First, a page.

Abstract Body in an Abstract World

Most of us understand the general requirements for a physical body to survive in the physical world, we do it every day, after all. From the time we are young, our parents, and teachers tell is to look both ways before crossing the street. We are instructed not to walk down dark alleys at night. In the winter, helicopter mothers nag us not to play in the snow, without our wool knit hats and gloves (or mittens...if you’re a weirdo.)

For all the mysteries and complexities of this world, when it comes to the survival of the physical body, there are surprisingly only a few kinds of decisions that one can actually make. Unless you’re a bird, or a fish, or maybe a monkey, our movements are highly constrained. Although we live in a world with 3 traversable spatial dimensions, for all intents and purposes, we basically live our lives like chess pieces on a 2D board. We can move forward, backward, to the right, to the left, in the diagonals, and that’s about it. Even when we go up to another floor, or down to the basement garage, we really have to go through a very specific set of 2D steps. This, effectively, allows us to parse that vertical motion, into many smaller moves we can make on the 2D board. An elevator is really just a way of moving a square of our chessboard, up and down in space. An escalator is just moving our chess square up and forward in a constant linear trajectory. Stairs are just a bunch of slices of the chessboard that we can step on one after the other, so we can move up, by walking forward.

Something we take for granted in the physical world, is that most of the time, our environment is highly stable and predictable at human scale. We do not teleport from place to place like Nightcrawler, we do not walk through cities folding in on themselves like origami as in the movie Inception. We do not swap bodies with others like the agents in the Matrix. In the physical world at human scale, we essentially live on a series of chessboards, with fixed locations, and limited movement governed by Newtonian mechanics.

So, what happens when we have to navigate in the abstract world of the mind?

The Abstract World

The fact that we need to also navigate an abstract world of the mind, aside from the physical world of the body, can seem quite strange at first glance. You might think this is just something that people, who are mentally augmented with narcotics, are wont to consider. You might declare that serious people don’t worry about all this abstract nonsense, and focus on practical matters like planning projects and preparing for the uncertain future.

My father was very much of that mindset, and like many things in life, what you resist tends to persist. In this case, the more you resist the concept of dealing with the abstract world of the mind, the more you are prone to being lost in it, and dominated by it, for lack of knowledge.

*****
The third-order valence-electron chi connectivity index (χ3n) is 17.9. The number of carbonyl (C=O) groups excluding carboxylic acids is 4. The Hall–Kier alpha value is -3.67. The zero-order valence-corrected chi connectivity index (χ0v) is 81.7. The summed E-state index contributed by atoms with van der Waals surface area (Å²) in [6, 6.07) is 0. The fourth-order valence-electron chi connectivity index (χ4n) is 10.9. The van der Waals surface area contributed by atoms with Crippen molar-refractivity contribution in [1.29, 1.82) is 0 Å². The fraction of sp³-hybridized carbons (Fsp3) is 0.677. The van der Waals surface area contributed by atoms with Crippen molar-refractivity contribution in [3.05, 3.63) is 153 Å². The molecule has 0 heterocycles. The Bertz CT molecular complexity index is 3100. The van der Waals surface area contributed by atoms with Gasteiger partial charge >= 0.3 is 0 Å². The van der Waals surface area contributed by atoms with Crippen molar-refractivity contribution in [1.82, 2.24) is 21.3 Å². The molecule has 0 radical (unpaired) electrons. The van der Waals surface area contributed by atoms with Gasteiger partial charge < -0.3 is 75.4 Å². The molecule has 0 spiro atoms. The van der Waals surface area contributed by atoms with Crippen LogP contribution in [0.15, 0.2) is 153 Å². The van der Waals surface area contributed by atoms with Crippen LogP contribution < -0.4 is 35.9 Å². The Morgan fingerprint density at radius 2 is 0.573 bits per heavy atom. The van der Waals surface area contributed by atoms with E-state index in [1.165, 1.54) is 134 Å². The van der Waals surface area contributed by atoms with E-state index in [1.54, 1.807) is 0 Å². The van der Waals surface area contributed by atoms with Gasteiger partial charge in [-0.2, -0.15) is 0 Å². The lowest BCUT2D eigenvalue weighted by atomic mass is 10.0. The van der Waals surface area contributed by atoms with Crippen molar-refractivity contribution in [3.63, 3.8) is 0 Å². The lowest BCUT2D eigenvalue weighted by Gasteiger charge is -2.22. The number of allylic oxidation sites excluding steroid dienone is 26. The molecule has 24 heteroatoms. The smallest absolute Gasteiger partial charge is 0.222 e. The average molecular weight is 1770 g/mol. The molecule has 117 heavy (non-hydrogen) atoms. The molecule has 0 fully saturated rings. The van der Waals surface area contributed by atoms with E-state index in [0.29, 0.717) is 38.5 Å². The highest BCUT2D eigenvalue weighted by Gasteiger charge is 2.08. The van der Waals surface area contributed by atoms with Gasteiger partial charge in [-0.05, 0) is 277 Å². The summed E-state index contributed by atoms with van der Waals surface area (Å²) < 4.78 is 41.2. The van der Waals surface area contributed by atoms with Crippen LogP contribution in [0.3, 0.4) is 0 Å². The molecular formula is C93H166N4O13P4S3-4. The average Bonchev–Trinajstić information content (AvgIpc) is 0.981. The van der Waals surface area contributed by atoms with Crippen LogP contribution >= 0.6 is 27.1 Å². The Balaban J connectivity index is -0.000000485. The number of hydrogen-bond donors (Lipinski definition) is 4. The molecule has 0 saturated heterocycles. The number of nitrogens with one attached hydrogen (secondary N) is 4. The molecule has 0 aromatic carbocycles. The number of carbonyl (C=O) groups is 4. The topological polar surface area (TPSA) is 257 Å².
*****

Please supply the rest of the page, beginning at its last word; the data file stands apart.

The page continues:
Of course, the irony is that when you plan projects or prepare for the future, you are doing so not in the world of 3 spatially traversable dimensions, but rather in the domain of the abstract world of the mind. After all, how else does one visit the future and return, to plan for it in the present?

There is no bus that can take you to the holidays, to escape tax season. There is no chartered cruise ship to your infant’s college graduation. There is no return flight to the bygone days of high school summers, if you’re stuck in the misery of a career that doesn’t suit you. These are not the kinds of magical moves that we can make in the physical world, but they are as common as cornflakes, in the abstract world of the mind. How, then, does one navigate in an abstract world that has no locations or distances to travel?

How to Navigate an Abstract World

The first thing we need to understand when thinking about the abstract world of the mind, is to recognize what makes it so different from navigating in the physical world, and what aspects might be similar enough to carry over.

In the physical world, we are used to basic concepts that seem to be so deeply embedded in us, that even infants understand them without being told.

Location and Distance in the Mind

One of the things that is most fundamental in the physical world, is the concept of location, and the distances between locations. We know that, for example, Boston is close to New York, relative to California. At the same time, Boston, Massachusetts, is much closer to Brookline, Massachusetts than Brooklyn, New York. We know that to travel from one location in space to another, is going to take some time, and will be largely dependent on the distance between locations. These are just facts about the physical world that we take for granted.